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Medical marijuana bill passes the Senate


Thursday, the Alabama Senate passed a bill that, if passed by the House and signed by the governor, would make Alabama the 34th state in the country to legalize medical marijuana.

Senate Bill 165 was sponsored by State Senator Tim Melson, R-Florence.

“This is a big step for Alabama,” Melson said. “But there is still a lot of work to do.”

The Senate substituted SB165 as introduced for a version that included the committee amendments.

The bill does not legalize marijuana “joints.” No smokable or vape cannabis would be allowed. Marijuana in its raw plant form would remain illegal for consumers to possess. SB165 would allow persons with a demonstrated medical need to go to a doctor who can give them a medical marijuana card to purchase cannabis in a pill or cream form from a dispensary. The marijuana would be grown and processed in the state of Alabama; and the number of approved cultivators, processors, transporters and dispensaries would be tightly controlled. The new medical cannabis industry would be regulated by the Alabama Medical Cannabis Commission. The Commission would be funded by a nine percent tax on all the legal marijuana product sold in the state.

This legislation is highly controversial and was opposed on the Senate floor by Sen. Arthur Orr, R-Decatur.

“I am a little confused as to why we are working so fast on this,” Orr said.

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Orr wanted to limit the amount of THC that Alabama doctors can authorize to 50 milligrams a day. Melson did amend the bill to limit the maximum THC that can be authorized to just 75 milligrams a day; but rejected Orr’s call for a 50 milligram a day limit.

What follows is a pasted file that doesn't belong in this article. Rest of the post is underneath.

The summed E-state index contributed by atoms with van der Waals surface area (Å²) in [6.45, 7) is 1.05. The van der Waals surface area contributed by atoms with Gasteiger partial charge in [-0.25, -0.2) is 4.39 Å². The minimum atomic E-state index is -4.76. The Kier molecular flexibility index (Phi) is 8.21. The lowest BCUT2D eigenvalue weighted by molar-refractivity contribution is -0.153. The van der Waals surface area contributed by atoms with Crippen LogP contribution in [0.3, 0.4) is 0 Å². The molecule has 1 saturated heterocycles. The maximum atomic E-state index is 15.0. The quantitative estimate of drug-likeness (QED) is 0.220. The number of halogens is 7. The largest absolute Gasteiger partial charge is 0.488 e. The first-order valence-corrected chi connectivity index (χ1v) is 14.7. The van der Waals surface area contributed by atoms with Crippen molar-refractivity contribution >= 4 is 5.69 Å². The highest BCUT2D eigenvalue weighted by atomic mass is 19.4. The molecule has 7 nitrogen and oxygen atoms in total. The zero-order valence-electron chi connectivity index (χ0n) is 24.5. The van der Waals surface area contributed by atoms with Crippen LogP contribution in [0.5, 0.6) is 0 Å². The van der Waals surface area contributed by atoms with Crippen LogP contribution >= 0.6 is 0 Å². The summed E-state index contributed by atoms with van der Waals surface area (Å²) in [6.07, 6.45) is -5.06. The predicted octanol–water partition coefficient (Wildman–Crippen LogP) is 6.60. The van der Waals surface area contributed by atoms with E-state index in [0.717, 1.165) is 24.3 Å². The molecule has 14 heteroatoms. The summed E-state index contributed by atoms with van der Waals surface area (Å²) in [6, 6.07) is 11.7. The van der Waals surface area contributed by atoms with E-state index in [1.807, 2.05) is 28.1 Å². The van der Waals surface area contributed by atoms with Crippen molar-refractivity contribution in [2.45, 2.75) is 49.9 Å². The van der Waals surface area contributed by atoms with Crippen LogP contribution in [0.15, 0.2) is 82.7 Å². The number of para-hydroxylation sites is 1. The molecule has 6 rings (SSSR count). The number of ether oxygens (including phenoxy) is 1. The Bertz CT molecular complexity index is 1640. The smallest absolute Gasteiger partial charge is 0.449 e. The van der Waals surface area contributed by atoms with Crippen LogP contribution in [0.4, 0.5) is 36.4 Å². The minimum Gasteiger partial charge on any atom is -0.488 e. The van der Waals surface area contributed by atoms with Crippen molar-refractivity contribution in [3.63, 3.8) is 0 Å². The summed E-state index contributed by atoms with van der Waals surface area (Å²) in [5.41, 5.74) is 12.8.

Melson said that he got the 75mg/day standard by talking with doctors in other states who prescribe cannabis in their practices.

“Did you talk to Dr. Scott Harris?” Alabama’s Public Health Officer, Orr asked.

“He is good at what he does, but the doctors I talked to prescribe medical cannabis. That would be like talking to my barber about practicing law.?”

“I went to the people that actually treat patients,” Melson said.

“Why don’t we err on the side of going small?” Orr asked.

“I trust the physician and the patients,” Melson answered.

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“Given what happened in the world of opioids I don’t know that I really trust the medical group,” Orr replied.

“You are going to always have the bad apples out there all to make the almighty dollar,” Melson admitted.

Addressing concerns that medical marijuana would lead to more workplace accidents Melson said that in states that have legalized medical marijuana have seen Workman’s compensation claims drop six percent and expected workplace fatalities dropped 2o percent.

“This is very serious business as the state considers this,” Orr said. “I think we should go slow. We have made such a mess out of opioids.”

State Senator Tom Whatley, R-Auburn, added two amendments to the bill. The first limited the integrators and the cultivators to Alabama companies. The second increased the experience needed to be an approved marijuana cultivator from eight years of farming, horticulture, gardening experience to a minimum of fifteen years.

Sen. Bobby Singleton, D-Greensboro, also got two amendments passed changing the legislation. He increased the number of approved processors allowed from three to four and the number of approved cultivators from three to four. Singleton’s second amendment set a quota of minority owned processors and cultivators of 25 percent.

“So much of this issue is about the money,” Orr said.

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Melson said, “One of the largest cannabis growers in the country pulled out three weeks ago because this bill was too restrictive.”

Orr replied, “Under the Whatley amendment they couldn’t be here.”

“The Whatley amendment came after that,” Melson said.

SB165 added treatable conditions that were not included in the Alabama Medical Cannabis Study Commission report.

“We are expanding the list because the moneyed interests have come in and said that we need to drive up demand,” Orr said sarcastically.